Debugging notes

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Summary of memory used by a program

This will give the max memory used by a program while it was running. It is unclear if this includes child processes and shared libraries. I use `command` here to start `time` because `time` is a Bash built-in as well as an external command. In this case I want the command, not the built-in. UPDATE WARNING: The `command` tool does not seem to work as I had expected in Bash. There is an alternative that seems to work and that is to put a \ back-slash in from the command you want to be loaded as a program instead of a shell built-in.

This shows the resident set size.

command time --format "%MK" [COMMAND]
# OR
\time --format "%MK" [COMMAND]

The following is a more concrete example. This compares the effect of using read modifiers in ImageMagic conversion.

# With read modifier:
command time --format "%MK" find ~/Pictures -type f -exec convert {}'[480x272]' -format jpg -quality 80 -resize '480x272>' -gravity center -extent 480x272 -background white -flatten {}.preview.jpg \;
# Without read modifier:
command time --format "%MK" find ~/Pictures -type f -exec convert {} -format jpg -quality 80 -resize '480x272>' -gravity center -extent 480x272 -background white -flatten {}.preview.jpg \;

Debugging with LD_PRELOAD hooks


See also LD_PRELOAD_notes.

Debugging with ptrace(1)

The ptrace(1) system call is used to attach a trace to a process. See the following article, ptrace notes, for information on using ptrace for debugging down to the CPU instruction level.

Debugging with `perf trace`

perf trace is similar to strace but it is newer and uses a different subsystem in the kernel to gather its trace information. You may need to install the linux-tools package in Ubuntu.

perf trace echo "hello world"

Debugging with `strace`

See also perf trace.

For these examples, I used two terminal shells windows. In one shell I use strace to attach to the PID of the other shell. You can get the PID of a shell by running echo $$ in the shell you want to trace

The first thing you may notice is that strace truncates strings and argument lists to function calls. The truncation of function call arguments is the most annoying, but it can be disabled (of ren. Beware, adding these arguments greatly increases the size of the trace output. The two following arguments work for most all argument lists I've wanted to see,

strace -s 1024 -v
# For example:
strace -s 1024 -v -e trace=lstat,stat mountpoint /mnt

Keep track of children by following them as they are created. The '-f' option tells `strace` to follow children that are forked and exec'ed. Note that this is a '''best effort''' and that strace can miss a few system calls by the child while it starts up. This can be significant in the real world.

This will show all file related activity by the process, $PID. Note that '''-e trace=file''' is synonymous with '''-e file'''. The man page for `strace` explains the expression syntax for the '''-e''' option.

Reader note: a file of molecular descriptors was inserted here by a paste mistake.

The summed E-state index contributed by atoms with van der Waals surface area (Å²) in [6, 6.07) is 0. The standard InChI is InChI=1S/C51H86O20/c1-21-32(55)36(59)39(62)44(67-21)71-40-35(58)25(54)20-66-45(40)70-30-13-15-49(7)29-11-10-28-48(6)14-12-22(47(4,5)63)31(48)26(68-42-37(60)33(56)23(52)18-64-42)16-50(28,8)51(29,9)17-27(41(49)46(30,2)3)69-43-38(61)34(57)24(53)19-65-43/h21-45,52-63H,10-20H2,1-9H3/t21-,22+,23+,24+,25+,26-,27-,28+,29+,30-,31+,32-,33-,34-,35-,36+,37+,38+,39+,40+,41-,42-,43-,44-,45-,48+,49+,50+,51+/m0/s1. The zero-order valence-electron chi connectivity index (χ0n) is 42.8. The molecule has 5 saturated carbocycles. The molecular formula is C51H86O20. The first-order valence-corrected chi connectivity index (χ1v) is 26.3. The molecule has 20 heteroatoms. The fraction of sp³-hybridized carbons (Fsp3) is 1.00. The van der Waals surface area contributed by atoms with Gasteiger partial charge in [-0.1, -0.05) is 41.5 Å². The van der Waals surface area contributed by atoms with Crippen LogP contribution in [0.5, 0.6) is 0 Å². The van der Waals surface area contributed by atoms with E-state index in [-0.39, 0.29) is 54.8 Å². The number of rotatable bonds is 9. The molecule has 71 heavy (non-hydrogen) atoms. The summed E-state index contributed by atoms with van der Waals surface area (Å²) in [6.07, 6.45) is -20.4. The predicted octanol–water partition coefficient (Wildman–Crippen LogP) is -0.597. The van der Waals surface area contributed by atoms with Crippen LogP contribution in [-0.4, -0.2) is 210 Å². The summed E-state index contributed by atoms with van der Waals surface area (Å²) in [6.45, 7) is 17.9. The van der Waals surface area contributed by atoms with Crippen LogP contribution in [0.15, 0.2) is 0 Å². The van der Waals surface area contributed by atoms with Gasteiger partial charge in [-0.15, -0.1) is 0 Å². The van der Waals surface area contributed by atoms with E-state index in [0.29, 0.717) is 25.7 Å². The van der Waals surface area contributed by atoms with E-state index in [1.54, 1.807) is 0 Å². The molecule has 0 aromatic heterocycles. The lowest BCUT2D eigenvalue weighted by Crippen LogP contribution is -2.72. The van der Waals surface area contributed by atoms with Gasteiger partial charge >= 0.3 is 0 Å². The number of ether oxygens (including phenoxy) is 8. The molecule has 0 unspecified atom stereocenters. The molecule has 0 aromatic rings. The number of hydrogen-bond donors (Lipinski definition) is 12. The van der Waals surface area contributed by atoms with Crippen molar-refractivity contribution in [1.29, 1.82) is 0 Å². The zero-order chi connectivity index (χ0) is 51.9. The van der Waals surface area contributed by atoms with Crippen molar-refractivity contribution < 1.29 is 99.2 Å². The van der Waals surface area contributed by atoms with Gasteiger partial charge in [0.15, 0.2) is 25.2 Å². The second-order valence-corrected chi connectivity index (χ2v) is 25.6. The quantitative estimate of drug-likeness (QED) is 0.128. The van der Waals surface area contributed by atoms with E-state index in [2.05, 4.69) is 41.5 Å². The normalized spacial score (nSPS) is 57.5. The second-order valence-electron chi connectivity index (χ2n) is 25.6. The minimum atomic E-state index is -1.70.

strace -p $PID -f -e trace=file

The following will show network activity by the process, $PID:

strace -p $PID -f -e trace=network

You can use the -c option to get a count of each system call made by the process. The count is made after filtering by the -e expression. The count is printed when `strace` exits. The following will show a count of each file related system call.

strace -p $PID -c -f -e trace=file

This will show a count of all system calls.

strace -p $PID -c -f

This will show what data is written by the process, $PID.

strace -p $PID -f -e write

The following will trace data that is read and written by the process, $PID:

strace -f -e write,read -p $PID

The following will trace data that is written by the process, $PID. This is useful for tracing stdout of shells and the like. I don't know why I need both -e options. I think I should need only -e write=2, but if I do that then I see every other system call. Nor can I do -e write,write=2. This syntax gives me a headache... At any rate, this mostly does what I want, but not quite -- it does not actually print theresponse back from the shell:

strace -f -s 1024 -e write -e write=2 -p $PID

This will show files created by a process. Note that files can be created and opened for writing using 'creat' as well as 'open'. Here I filter a lot of the open calls. The "-o /proc/self/fd/1" forces output to stdout.

strace -o /proc/self/fd/1 -p $PID -f -e creat,open | grep -v O_RDONLY

In theory, you could also force output to stdout with '-o \|cat', but piping through cat seems to take more time, so `strace` misses more child calls when it tried to follow them. It is also slower to use `strace's` own built-in filter option '-e'. It is faster to pipe through grep for later filtering. For example, this will often miss 'open' calls to open files for writing:

strace -o \|cat -p $PID -f -e creat -e open | grep -v O_RDONLY

But will work a little better:

strace -o \|cat -p $PID -f | grep -v O_RDONLY | grep open

You might miss a file open or create when using redirects from the parent shell. If you use this in a command-line pipe stream that the process you trace has the file opened for it already as file descriptor 1. This should be no surprise...

strace -f -e write echo foo > foo.txt